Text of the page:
My husband and I are considering IVF to treat infertility. I have a question about one of the procedures used to evaluate the sperm before IVF can take place.
"The sperm penetration assay (also called the hamster zona-free ovum test or hamster test) checks whether a man's sperm can join with an egg. Sperm are mixed with hamster eggs in a laboratory. The number of sperm that penetrate the egg (sperm capacitation index) is measured. This test is done most often at special fertility centers that do in vitro fertilization" (taken from WebMD)
I know that Judaism as a whole accepts IVF. How can this be ok? Doesn't this violate laws against bestiality?
This is an excellent and interesting question; I am only sorry it comes out of a time when you and your husband are struggling with a different situation. Before I answer the technical issue, let me wish for you and your husband that Hashem bring you to a place of peace and happiness soon, whether through these treatments or in some other way, and that you have many happy and fulfilling years together.
As for your question, it makes two assumptions, each of which are questionable. First, you assume that the Torah's prohibition against bestiality is a prohibition of mixing the genetic materials of humans and animals, but I am not so sure-- I think the Torah prohibited the act humans having intercourse with animals, but I am not sure there's a prohibition against combining their genetic material. For that matter, and I don't know why one would want to do it, it's not clear that Jewish law would prohibit in vitro mixing of the genetic material of humans who are not allowed to have relations.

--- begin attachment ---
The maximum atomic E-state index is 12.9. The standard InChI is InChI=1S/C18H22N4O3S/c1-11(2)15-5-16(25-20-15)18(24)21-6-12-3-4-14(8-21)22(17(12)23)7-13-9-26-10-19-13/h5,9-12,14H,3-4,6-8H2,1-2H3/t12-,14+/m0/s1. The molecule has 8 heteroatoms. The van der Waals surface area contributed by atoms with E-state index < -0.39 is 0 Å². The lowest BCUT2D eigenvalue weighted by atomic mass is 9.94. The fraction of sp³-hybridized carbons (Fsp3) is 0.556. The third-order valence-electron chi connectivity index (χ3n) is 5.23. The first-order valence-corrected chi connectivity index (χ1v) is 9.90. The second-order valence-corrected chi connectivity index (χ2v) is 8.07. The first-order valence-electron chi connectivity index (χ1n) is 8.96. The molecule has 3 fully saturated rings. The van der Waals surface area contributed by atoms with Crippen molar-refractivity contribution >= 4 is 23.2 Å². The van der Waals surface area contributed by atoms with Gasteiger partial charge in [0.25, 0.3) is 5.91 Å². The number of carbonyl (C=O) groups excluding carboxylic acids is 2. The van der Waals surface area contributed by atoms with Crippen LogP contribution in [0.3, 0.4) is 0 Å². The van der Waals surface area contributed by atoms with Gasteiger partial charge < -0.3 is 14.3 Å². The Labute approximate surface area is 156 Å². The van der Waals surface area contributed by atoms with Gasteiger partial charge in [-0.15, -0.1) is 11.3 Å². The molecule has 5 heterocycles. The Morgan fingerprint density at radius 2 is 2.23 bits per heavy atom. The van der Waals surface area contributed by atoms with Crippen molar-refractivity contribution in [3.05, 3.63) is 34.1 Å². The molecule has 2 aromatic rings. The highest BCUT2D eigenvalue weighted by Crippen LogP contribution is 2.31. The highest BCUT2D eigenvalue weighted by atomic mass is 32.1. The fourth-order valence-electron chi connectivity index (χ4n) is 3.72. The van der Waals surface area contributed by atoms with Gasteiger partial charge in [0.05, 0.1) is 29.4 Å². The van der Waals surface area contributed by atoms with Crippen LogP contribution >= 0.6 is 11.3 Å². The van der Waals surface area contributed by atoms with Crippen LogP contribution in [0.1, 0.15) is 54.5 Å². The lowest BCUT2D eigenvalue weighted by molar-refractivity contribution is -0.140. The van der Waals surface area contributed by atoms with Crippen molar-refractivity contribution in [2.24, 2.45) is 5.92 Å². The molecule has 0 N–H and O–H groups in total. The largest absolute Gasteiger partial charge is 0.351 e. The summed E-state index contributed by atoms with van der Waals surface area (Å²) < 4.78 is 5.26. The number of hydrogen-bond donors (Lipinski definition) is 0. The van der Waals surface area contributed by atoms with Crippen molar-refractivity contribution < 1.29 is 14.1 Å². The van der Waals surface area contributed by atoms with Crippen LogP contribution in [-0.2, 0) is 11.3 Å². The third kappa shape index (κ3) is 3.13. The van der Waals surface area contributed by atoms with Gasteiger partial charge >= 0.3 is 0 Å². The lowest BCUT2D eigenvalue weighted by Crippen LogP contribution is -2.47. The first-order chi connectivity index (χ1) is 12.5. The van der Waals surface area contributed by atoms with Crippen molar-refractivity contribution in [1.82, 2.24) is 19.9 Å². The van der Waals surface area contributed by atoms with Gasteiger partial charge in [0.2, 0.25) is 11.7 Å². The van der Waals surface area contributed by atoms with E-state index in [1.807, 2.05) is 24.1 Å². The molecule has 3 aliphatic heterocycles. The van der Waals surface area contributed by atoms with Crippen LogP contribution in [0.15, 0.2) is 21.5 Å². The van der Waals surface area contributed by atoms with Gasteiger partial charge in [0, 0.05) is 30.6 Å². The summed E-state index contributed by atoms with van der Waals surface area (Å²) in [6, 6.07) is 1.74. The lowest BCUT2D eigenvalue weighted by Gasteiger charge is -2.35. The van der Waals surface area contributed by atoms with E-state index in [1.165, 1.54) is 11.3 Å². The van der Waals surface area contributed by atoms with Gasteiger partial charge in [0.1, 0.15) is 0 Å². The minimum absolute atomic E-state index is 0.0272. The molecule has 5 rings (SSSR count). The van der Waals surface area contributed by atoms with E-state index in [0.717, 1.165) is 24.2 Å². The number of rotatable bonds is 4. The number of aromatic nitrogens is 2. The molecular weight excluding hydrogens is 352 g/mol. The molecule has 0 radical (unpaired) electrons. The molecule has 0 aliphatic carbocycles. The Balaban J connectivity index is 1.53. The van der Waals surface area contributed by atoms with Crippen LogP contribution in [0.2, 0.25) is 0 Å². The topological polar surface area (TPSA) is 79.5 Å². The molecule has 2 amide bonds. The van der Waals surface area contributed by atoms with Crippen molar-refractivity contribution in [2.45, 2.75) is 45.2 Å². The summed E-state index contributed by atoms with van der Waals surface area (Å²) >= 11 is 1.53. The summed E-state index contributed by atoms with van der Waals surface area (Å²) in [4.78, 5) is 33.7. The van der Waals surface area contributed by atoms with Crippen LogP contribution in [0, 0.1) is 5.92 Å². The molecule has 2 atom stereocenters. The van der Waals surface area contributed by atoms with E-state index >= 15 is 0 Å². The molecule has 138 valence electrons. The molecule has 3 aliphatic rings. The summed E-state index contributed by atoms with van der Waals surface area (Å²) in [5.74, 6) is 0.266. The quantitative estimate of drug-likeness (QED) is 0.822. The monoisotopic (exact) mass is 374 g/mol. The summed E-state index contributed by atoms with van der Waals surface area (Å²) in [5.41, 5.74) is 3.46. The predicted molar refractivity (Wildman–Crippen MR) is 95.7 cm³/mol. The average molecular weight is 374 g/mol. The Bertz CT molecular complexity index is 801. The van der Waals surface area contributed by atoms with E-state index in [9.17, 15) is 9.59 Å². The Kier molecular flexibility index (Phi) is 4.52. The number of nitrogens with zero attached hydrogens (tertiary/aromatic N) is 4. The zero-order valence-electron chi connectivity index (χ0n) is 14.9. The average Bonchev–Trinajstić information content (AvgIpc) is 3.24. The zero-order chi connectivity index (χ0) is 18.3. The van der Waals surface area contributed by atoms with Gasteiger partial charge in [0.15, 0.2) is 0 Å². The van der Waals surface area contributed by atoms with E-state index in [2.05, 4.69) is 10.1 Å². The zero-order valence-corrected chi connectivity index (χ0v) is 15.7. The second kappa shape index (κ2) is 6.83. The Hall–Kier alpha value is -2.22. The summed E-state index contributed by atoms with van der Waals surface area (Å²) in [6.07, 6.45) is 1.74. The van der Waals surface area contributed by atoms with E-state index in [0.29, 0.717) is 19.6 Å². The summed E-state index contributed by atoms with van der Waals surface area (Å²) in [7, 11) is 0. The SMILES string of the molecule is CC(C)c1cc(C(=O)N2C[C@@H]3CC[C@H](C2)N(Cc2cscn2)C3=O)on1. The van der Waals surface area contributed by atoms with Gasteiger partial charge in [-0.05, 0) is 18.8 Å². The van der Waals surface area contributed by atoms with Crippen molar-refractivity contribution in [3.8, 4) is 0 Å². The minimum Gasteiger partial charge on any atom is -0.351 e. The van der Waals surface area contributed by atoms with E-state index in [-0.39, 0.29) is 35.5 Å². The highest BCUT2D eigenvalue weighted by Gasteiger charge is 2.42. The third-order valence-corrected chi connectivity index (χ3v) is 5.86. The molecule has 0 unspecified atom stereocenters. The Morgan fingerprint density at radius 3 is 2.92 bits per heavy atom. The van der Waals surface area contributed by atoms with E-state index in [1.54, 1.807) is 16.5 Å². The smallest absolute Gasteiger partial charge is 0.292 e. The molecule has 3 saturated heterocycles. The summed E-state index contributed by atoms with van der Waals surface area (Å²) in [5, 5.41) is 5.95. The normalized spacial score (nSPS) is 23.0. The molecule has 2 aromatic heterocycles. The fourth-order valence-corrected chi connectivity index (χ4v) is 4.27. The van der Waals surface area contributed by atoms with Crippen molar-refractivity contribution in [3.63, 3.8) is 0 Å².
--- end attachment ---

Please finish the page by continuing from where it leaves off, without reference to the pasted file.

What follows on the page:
Meaning, if a brother and sister were to donate sperm and egg, I think there are reasons it's not allowed, but those reasons aren't the primary incest prohibitions. ( I believe that R. Moshe Feinstein originally opposed inseminating a married woman as adultery, but I think that was where the insemination happened into her literally, not the in vitro fertilization of egg and sperm in the laboratory).
This is actually a complex discussion in Jewish law, but here, I don't think bestiality would be an issue. That's especially true because there is no intent to grow the resulting mixture into an embryo, let alone try to have it come to term and be born. That's a complicated question as well, but fertilizing a human egg with human sperm, but then not letting it proceed past a very early stage of development is also not the same as abortion (it's not necessarily allowed, but it's not abortion).
So here, where the sperm and egg are joined only to see if it works, and then the process is stopped, I see two reasons it's not an issue: first, the question of whether joining sperm and egg is thought of as a sexual act that would be prohibited and second, whether joining a sperm and egg with the intent of shortcircuiting the process before it reaches any meaningful development is a problem.
In 1995, the Conservative Movement's Committee on Jewish Law and Standards approved Rabbi Aaron Mackler's opinion that Jewish law permits the use IVF. Rabbi Mackler stated, "The use of IVF in such situations accords with our responsibility to be both reverent and active in our partnership with God." At the same time, Rabbi Mackler emphasized that a couple struggling with infertility is under no obligation to undergo a procedure like IVF. Indeed, in a separate paper, Rabbi Elliot Dorff makes clear that "our ability to procreate is not the source of our ultimate, divine worth." A couple may utilize IVF if they desire, but also can and should be clear of conscience, at least from a Jewish and/or theological perspective, if they decide it is not right for them, or if even that procedure does not work.